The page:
Digitalisation is a hot topic these days, especially in the refining and petrochemicals industry around the world. The discussion in downstream today has moved quickly from why digitalisation to how quickly can organisations transform.
Digital technology has all the buzzwords — big data, cloud, Industrial IoT, machine learning, augmented reality, virtual reality, etc. — which are all horizontal technologies. All these technologies are being deployed at scale in both midstream and downstream industries. For example, using data that is collected across hundred thousand, or may be even million data points in an operational facility, and providing visualisation in an operational way. Another great example of disruption is how machine learning is being applied to predict unplanned downtime. This is really where the current state-of-the-art is in terms of the digital transformation in the worldwide downstream industry.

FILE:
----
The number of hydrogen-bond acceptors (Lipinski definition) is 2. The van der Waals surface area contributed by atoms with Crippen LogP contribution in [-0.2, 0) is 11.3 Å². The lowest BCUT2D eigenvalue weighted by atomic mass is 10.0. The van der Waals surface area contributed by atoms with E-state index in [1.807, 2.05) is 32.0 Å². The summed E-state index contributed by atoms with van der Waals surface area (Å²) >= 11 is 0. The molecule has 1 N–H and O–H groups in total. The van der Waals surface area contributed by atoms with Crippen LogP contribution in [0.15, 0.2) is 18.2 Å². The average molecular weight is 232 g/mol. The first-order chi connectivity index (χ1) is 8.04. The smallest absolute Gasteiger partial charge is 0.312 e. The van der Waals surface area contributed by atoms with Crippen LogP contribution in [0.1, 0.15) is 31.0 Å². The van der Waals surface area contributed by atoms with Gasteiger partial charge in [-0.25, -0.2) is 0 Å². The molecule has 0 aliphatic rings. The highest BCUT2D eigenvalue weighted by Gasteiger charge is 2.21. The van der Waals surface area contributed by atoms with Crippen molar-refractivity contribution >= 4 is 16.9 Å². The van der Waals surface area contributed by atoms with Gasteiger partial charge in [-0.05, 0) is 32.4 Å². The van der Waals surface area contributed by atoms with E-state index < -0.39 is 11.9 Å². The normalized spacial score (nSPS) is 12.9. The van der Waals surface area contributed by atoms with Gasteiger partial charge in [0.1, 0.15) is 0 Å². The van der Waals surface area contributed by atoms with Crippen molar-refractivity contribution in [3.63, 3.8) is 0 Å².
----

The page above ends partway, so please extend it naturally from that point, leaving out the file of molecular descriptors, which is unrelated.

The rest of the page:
Digital transformation of the industrial world
AVEVA has committed itself to the role of digital transformation in the industrial world. The company has doubled in size in the last twelve months by combining the heritage of AVEVA business, which has been around for more than 50 years, focusing mainly on EPCs and oil operators, and the legacy of Schneider Electric software business, which focused on the operational aspects of different industries, including the oil and gas industry, into one entity. Currently, the combined enterprise is worth $1bn in revenues and operates in 80 countries around the world. Craig Hayman joined AVEVA in February 2018 as chief executive officer.